2. Placing hundreds of wind turbines

To generate enough energy to make Leiden energy neutral, a huge amount of energy needs to be generated inside the area. To achieve this, there need to be placed hundreds of wind turbines. In the scenario presented in the map, the wind turbines will create a thick belt through the area, ‘separating’ the urban area from the nature area. Some other wind turbines will be placed in the dunes, a almost sacred place for a lot of citizens. To convince people of the urgency of those placements as well as to fund this expensive project will probably be a tough task for the involved parties.


So to conclude, the municipality of Leiden took a bold step by developing this map which shows how radical the transition towards 2050 will need to be. This transition brings great challenges and I’m really curious on how Leiden will take these on.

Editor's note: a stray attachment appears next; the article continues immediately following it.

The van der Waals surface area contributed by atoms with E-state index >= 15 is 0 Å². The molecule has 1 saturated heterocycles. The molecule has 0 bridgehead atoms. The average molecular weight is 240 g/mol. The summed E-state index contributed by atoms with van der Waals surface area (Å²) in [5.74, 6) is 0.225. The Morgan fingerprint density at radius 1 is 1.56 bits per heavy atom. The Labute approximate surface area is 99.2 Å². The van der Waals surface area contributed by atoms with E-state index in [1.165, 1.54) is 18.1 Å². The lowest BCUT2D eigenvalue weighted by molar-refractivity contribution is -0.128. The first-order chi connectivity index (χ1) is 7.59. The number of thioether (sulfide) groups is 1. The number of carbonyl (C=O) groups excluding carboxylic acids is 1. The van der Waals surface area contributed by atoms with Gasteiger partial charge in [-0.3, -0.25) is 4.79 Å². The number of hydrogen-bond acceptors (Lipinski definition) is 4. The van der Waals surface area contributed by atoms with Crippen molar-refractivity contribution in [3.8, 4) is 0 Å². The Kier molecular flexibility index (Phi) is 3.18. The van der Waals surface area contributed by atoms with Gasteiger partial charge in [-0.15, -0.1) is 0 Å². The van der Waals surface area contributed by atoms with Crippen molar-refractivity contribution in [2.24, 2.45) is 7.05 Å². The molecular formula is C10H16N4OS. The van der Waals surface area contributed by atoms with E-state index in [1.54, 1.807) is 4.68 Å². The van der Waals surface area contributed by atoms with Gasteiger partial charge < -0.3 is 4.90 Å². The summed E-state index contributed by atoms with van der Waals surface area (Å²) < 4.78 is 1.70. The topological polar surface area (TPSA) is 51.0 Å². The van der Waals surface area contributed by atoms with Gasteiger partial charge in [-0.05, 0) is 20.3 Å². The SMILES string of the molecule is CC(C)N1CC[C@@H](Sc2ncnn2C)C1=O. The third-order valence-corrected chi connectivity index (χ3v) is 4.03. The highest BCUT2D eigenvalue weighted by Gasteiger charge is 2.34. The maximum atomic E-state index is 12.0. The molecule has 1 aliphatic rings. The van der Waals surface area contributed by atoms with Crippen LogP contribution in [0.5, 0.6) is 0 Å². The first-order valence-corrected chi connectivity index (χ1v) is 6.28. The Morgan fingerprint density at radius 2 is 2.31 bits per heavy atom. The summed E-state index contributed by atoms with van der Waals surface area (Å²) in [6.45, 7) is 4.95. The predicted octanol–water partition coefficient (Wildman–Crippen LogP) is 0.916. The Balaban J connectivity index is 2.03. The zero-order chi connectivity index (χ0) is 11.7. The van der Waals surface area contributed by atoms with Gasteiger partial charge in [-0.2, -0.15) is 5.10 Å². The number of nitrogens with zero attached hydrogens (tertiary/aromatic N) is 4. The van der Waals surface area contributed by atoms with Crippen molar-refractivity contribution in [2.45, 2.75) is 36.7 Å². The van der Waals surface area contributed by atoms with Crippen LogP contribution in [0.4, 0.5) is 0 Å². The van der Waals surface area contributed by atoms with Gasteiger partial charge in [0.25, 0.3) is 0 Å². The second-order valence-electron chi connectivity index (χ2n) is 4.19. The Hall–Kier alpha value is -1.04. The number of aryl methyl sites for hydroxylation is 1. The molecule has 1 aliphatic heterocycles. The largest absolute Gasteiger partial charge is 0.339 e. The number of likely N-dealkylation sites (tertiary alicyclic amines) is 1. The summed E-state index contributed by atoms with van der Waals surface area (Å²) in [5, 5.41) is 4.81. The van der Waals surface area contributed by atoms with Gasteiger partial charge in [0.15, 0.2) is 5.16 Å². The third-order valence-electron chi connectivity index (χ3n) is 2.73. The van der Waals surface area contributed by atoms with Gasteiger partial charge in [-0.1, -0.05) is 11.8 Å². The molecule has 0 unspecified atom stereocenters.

What do you think? Will Leiden be able to reach their ambitious goal, based on the map that is presented? Can you find any underexposed solutions on the map? Feel free to let me know.


Pushing technology

By now, almost everyone with an internet connection in the western world must have heard about Tesla’s brilliant electric cars, haven’t you? The amount of Tesla cars sold in the Netherlands has doubled over the past 3 years. Which means that more and more people will have a Tesla, since the older ones are probably still around as well. This will lead to more charging stations as a convenience for the electric drivers… or will more charging stations lead to more cars? I wouldn’t be wrong in saying that electric cars are the future.

blog1Source: Anton Watts, https://goo.gl/E1GulM